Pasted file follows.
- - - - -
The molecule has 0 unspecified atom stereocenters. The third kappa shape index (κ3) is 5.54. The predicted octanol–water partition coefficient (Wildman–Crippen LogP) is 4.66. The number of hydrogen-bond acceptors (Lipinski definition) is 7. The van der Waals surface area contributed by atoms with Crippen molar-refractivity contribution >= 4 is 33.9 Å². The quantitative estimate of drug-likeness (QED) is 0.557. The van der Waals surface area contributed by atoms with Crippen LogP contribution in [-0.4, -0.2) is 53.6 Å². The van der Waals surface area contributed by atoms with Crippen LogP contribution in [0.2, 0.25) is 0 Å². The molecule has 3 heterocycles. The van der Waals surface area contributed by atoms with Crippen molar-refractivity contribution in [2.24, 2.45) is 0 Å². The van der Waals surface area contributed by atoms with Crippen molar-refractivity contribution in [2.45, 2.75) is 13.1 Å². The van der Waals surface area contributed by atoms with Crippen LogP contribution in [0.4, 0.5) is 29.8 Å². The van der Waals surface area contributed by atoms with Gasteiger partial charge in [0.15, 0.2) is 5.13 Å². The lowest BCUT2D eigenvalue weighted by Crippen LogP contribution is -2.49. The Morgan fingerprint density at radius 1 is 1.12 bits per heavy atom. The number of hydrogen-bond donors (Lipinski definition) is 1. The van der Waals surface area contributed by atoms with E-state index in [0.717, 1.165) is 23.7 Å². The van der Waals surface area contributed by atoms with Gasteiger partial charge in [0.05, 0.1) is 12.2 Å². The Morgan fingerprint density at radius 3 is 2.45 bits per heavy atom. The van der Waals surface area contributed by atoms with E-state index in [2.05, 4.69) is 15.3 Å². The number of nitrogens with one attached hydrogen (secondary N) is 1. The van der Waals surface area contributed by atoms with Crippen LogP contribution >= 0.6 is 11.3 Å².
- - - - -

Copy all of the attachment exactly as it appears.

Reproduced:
The molecule has 0 unspecified atom stereocenters. The third kappa shape index (κ3) is 5.54. The predicted octanol–water partition coefficient (Wildman–Crippen LogP) is 4.66. The number of hydrogen-bond acceptors (Lipinski definition) is 7. The van der Waals surface area contributed by atoms with Crippen molar-refractivity contribution >= 4 is 33.9 Å². The quantitative estimate of drug-likeness (QED) is 0.557. The van der Waals surface area contributed by atoms with Crippen LogP contribution in [-0.4, -0.2) is 53.6 Å². The van der Waals surface area contributed by atoms with Crippen LogP contribution in [0.2, 0.25) is 0 Å². The molecule has 3 heterocycles. The van der Waals surface area contributed by atoms with Crippen molar-refractivity contribution in [2.24, 2.45) is 0 Å². The van der Waals surface area contributed by atoms with Crippen molar-refractivity contribution in [2.45, 2.75) is 13.1 Å². The van der Waals surface area contributed by atoms with Crippen LogP contribution in [0.4, 0.5) is 29.8 Å². The van der Waals surface area contributed by atoms with Gasteiger partial charge in [0.15, 0.2) is 5.13 Å². The lowest BCUT2D eigenvalue weighted by Crippen LogP contribution is -2.49. The Morgan fingerprint density at radius 1 is 1.12 bits per heavy atom. The number of hydrogen-bond donors (Lipinski definition) is 1. The van der Waals surface area contributed by atoms with E-state index in [0.717, 1.165) is 23.7 Å². The van der Waals surface area contributed by atoms with Gasteiger partial charge in [0.05, 0.1) is 12.2 Å². The Morgan fingerprint density at radius 3 is 2.45 bits per heavy atom. The van der Waals surface area contributed by atoms with E-state index in [2.05, 4.69) is 15.3 Å². The number of nitrogens with one attached hydrogen (secondary N) is 1. The van der Waals surface area contributed by atoms with Crippen LogP contribution >= 0.6 is 11.3 Å².